We sped towards Badacsony’s familiar flat-topped volcanic butte surrounded by other volcanic hills and cones making up this portion of the lake’s northern shore, before turning and heading for home, hoping to outpace the blackening sky. The boat keeled significantly for much of the time, so bracing legs against the side was necessary to avoid any men or women overboard. Those at the front also found themselves liverally doused with spray from the lake. However, we were still able to cling on to wine glasses for some tasting en route, Bujdosó Zöld Gyöngyözőbor 2016, a refreshing, aromatic lightly sparkling wine from Irsai Oliver, Sauvignon Blanc and Muscat Lunel, the Kék version from 2016, a rosé from Pinot Noir and Cabernet Sauvignon, Bujdosó Torony Olaszrizling 2016 and Bujdosó Mentőöv Rosé 2016 (Merlot and Cabernet Sauvignon). Although no wine was spilled, taking notes naturally proved impossible till we reached dry land, just as the rain was beginning.
Tasting on terra firma proved simpler, beginning with the winery’s BalatonBor 2016 – a lakewide initiative to produce a uniform, reductive style entry-level Olaszrizling, made by a number of wineries, but marketed under the brand BalatonBor. Six BalatonBor came from Balatonboglár this year. Their version, originating from the Csirip-tető vineyard had notes of fresh apple and lemon with a touch of white peach and wax. Slightly mineral on the finish. We then moved onto the Bujdosó Cirkáló 2016, a crisp citrus blend of Olaszrizling and Rhine Riesling with attractive floral notes and a crisp, fruity finish. The premium Bujdosó Nemere 2015 (Chardonnay, Sauvignon Blanc and Pinot Grigio) was the final white – a lovely mouthfilling combination of ripe apricots, peach citrus and hones. A balanced and elegant wine. Originally, they had called it ’Altanus’, but Feri told us that somehow a gap appeared between alt and anus at one point, thus making the name not terribly appealing! They then thought about ’Kishamis’, which literally means little fake or phony, but then decided against it before settling on the name ’Nemere’. However, Feri says they are still considering using this, as a kind of joke for their pezsgő, traditional method sparkling wine, that they are starting to produce.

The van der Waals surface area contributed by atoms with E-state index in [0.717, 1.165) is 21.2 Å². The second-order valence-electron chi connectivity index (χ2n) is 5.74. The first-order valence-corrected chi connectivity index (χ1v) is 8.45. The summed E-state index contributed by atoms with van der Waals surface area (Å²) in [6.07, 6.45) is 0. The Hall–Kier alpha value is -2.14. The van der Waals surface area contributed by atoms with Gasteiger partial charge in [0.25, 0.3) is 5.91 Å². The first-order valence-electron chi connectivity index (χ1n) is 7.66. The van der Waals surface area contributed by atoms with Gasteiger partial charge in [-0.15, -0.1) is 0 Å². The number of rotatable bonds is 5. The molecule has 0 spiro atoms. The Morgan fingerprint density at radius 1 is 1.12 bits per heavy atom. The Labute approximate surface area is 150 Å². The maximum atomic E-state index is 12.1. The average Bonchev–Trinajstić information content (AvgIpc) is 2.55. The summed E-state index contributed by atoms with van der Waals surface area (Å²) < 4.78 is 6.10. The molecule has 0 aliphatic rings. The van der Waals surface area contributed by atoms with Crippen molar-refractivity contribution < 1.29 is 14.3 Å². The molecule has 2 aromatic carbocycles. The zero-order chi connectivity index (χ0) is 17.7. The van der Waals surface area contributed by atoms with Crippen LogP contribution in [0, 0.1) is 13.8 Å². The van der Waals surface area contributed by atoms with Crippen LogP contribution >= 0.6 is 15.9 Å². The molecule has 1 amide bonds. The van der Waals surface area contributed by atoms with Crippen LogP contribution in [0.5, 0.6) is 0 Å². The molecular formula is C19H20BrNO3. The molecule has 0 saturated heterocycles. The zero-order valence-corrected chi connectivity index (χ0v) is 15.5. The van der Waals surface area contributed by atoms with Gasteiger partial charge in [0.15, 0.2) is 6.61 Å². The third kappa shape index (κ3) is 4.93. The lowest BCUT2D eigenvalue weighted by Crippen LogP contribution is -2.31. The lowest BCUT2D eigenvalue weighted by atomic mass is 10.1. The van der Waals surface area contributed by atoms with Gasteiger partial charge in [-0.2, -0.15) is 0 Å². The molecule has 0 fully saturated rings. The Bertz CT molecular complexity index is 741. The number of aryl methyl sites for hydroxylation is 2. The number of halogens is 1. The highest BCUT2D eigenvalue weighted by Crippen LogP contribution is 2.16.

We then tried two wines from the Bujdosó Katamarán family, a rosé from 2016 and a red from 2013, both from a 50/50 blend of Cabernet Sauvignon and Cabernet Franc, both attractive, fruity wines, before moving up to the premium Bujdosó Sirocco 2013 Cabernet Franc based Bordeaux blend, a beautiful balance of bright berry fruit, toast and spice, with ripe, smooth tannins and then the Ibituba Cabernet Sauvignon 2013 from the exotically named Ibituba vineyard. Toasty black fruit, touch of meat and liquorice. Full-bodied yet elegant. We finished off our water and land tasting with a treat from the vaults, a Bujdosó Pinot Noir 2006. Now more tertiary than primary, meaty, earthy with dried fruit and smoke. Fine tannins and still fresh acidity made the wine a pleasure to sip at the end.
Photos by Ferenc Dancsecs